Being gay in Nigeria

Earlier this week, the Nigerian Same-Sex Marriage bill had its second reading in the House of Representatives. The bill, if passed, will prohibit marriage or civil union entered into between persons of same-sex.

The proposed legislation also imposes up to 10 years’ imprisonment and a fine on anyone who “witnesses”, “aids” or “abets” same-sex relationships. The bill carries similar sentences for the establishment of gay clubs, and for any activity seen as supporting gay rights.  The legislation does feel very much a sham, because not only is it currently illegal to engage in ‘homosexual activity’ in Nigeria, it is also a huge cultural taboo.

As I reflect on the impact of this piece of legislation, I cannot help but remember my trip to Nigeria a few months ago. I had travelled to Nigeria to attend my mother’s funeral and of the many emotionally charged moments that I experienced during that trip, there is one encounter that still affects me deeply.

My mother’s pastor had asked to see me a few days after the funeral. I was reluctant to go, as our conversation shortly after my arrival in Nigeria had left me off-balance and hurt. In that conversation, he had mentioned to me that my mother had told him ‘all about me’ and that I had made her ‘unhappy and miserable’ and that it was that misery that had killed her.

After much persuasion, I made the second visit, accompanied by family members. I’m not sure what I expected from the visit, but I know that at the back of my mind I had the fantasy that it was going to be a nourishing and nurturing occasion – on some level…. how naïve of me!

In the conversation that unfolded that afternoon, I was told that even though I was in a relationship with a man, I still had a responsibility to get married to a woman and have a child. I was told that it was expected of me, and my mother would not rest in peace until that was done. I was told that getting married to a woman did not mean that I end my relationship with my partner. The plan was that my ‘to be wife’ would stay in Nigeria and I visit her once or twice a year. A family member who was present during the discussion offered to look after the child for me. I was reminded how ‘my behaviour  was a cultural taboo’ and that men in my situation in Nigeria do get married. The only time I challenged what was said that afternoon was when I mentioned that it would not be right for me to be deceptive to a woman and get married to her. At which point, I was told that there were a number of women around who would simply love to get married and have a child.

I was told that I did not have to give my decision in that moment, but that they would expect it soon…..

The conversation that afternoon lasted over 1-hour. During that time, none of us used the word ‘gay’ or ‘homosexual’, but it was clear to all what was being discussed.  As I reflect on the conversation, I remember that all I did that afternoon was listen. I said very little because I knew that in a few days I would be leaving the country and would never have to see anyone in that room again, if I chose not to. As I reflect on that afternoon, I cannot help but think of the many gay men or lesbians in Nigeria who have to face similar situations on an almost daily basis and have no opportunity to leave the country.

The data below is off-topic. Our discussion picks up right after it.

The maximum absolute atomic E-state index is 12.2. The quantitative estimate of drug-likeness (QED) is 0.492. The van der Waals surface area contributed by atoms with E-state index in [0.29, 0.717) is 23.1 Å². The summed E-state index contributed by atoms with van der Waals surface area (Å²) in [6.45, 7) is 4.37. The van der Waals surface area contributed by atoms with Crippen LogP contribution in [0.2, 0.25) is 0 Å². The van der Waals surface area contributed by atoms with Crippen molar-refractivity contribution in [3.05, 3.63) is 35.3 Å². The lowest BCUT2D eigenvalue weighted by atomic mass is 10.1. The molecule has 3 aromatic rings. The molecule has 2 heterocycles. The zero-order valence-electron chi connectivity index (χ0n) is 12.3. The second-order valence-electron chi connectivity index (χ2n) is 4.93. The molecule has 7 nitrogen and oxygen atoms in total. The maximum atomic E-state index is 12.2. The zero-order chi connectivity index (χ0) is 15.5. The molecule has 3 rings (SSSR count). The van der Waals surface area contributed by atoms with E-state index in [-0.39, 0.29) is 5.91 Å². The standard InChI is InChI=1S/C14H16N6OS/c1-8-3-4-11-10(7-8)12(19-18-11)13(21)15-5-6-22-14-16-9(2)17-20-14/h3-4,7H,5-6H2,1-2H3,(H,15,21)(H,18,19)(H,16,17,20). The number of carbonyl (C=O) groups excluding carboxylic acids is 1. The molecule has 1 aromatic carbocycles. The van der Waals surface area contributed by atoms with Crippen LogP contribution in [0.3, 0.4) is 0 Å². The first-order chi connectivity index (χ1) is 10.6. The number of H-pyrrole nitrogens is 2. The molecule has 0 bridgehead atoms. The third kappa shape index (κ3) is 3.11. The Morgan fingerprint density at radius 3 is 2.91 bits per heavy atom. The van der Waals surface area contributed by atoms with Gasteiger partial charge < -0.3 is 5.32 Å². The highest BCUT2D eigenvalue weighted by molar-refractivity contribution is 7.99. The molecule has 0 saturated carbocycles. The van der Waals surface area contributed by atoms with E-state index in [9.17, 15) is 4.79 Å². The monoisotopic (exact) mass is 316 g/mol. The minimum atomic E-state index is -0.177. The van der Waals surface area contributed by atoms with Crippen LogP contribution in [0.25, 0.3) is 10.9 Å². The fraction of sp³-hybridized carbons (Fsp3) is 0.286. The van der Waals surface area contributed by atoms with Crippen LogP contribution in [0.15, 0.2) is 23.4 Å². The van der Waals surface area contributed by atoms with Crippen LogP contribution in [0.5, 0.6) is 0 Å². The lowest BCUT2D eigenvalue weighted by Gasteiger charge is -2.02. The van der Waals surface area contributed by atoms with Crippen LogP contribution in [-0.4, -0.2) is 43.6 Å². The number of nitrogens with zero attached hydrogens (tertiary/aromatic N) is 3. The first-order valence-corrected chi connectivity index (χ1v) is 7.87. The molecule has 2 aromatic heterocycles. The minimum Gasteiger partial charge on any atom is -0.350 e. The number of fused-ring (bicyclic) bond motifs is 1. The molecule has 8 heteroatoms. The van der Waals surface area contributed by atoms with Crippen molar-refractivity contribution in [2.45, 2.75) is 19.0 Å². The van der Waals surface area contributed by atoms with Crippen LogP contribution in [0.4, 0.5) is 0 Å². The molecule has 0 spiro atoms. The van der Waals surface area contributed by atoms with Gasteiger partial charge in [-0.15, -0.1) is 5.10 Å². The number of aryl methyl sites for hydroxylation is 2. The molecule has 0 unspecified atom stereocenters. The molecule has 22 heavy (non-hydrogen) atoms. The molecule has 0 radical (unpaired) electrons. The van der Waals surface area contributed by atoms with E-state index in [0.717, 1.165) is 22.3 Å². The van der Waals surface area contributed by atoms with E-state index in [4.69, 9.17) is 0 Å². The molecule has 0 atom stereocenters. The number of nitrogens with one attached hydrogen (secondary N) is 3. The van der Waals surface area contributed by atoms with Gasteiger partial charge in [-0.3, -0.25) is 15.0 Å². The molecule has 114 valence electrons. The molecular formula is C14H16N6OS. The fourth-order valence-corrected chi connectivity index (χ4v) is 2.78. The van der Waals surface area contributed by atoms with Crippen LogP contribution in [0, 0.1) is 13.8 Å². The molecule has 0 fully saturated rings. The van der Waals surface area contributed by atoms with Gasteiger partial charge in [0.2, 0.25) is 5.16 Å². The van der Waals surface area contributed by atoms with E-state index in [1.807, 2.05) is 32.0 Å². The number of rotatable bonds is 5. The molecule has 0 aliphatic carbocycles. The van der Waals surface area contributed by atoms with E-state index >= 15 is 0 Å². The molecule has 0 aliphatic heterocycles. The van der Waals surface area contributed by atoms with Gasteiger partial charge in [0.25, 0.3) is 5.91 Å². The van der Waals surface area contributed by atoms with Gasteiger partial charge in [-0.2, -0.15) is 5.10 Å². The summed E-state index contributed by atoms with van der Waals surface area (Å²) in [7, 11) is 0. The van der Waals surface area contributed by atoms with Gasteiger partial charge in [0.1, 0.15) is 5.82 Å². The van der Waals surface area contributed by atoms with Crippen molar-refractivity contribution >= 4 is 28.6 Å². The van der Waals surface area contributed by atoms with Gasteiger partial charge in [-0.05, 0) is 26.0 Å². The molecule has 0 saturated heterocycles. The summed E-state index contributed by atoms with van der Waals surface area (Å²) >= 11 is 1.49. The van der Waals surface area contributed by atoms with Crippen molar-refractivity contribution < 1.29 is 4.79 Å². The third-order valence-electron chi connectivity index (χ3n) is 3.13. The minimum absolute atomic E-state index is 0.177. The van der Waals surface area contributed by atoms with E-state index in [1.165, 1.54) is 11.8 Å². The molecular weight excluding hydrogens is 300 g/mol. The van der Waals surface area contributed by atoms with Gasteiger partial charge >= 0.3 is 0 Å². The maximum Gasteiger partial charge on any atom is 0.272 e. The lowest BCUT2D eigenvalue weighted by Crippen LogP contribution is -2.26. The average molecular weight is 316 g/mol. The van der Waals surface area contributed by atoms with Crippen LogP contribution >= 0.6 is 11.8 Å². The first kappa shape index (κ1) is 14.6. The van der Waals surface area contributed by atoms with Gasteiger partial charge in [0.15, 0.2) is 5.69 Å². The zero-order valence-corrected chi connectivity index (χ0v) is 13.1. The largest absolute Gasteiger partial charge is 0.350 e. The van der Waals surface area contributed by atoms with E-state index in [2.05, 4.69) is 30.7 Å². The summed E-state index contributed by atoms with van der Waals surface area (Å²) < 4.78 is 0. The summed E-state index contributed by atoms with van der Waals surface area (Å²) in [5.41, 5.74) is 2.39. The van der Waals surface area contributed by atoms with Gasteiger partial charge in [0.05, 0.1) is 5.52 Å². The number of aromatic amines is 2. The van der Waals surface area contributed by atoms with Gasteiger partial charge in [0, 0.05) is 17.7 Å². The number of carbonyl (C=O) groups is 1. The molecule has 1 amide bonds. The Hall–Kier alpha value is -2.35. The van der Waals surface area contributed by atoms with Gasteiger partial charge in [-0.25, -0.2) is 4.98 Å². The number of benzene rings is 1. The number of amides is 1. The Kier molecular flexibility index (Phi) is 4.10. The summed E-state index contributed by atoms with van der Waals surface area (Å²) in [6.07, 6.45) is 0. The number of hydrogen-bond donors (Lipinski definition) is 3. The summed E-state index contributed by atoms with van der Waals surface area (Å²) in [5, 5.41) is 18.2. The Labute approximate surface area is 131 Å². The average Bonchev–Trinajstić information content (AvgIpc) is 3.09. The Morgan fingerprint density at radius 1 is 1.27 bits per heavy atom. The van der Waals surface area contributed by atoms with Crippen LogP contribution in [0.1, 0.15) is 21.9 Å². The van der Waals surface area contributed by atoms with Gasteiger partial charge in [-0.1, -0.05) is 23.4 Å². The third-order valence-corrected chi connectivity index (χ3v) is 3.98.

As I reflect on that afternoon, I remember feeling sad that none of the people at that meeting stood up for me, challenged the pastor or told me that I was okay exactly as I am. And as I reflect on that, I cannot help but think of the many gay men or lesbians in Nigeria who do not have support from their family or loved ones for being different.

What I know is that regardless of whether this piece of legislation passes or not, the issue is a complex one. The law cannot dictate whether parents should accept and love their children exactly as they are. The law cannot legislate whether friends should accept each other exactly as they are.

What I do know is that legislation did not play a part in how the conversation with my mum’s pastor unfolded that afternoon. Yes, a part of me feels that culture played a huge part in what was said. But what I also know is that choice played a huge part. I believe we all have a choice as to whether we behave in a loving and nurturing way towards each other…. regardless of whether the other person is not exactly like us.

I do hope that the families and friends of the gay men and lesbians in Nigeria do wake up and finally start seeing that not only is sexuality a human right, but that everyone deserves to be loved, exactly as they are….

OutTales 2012

2 Comments (+add yours?)

    Nov 19, 2012 @ 15:00:06

    The underlying factor here is ability to love without conditions. Ironically, this is exactly what Nigerian pastors, many parents,etc, have proven incapable of doing.

    There was a case of a Nigerian University lecturer dt so much loved his gay son dt founded a church&the man was bullied, embarrassed&almost pilloried by a section of Nigerians, even those dt ought to know better until his son found solace&love in England, his country of birth.

    Even Jesus Christ never for once condemned any gay, etc in d bible&no record of his reference to it was recorded in the whole gospel, except when he castigated sin against the spirit&how it would be worse for blasphemers than the days of Sodom&Gomorrah. So where did these agents of hate-gospel got their encouragement from.

    It is from d same old testament dt encourages them to flay people of different religion, hate those dt eat pork, etc…the verse thinkers would know dt both bible&Koran contain words of ‘God’ and that of men that wanted them in bondage&hatred of their fellow human beings they should never have hated.


  2. Trackback: Being gay in Nigeria | Palm Wine

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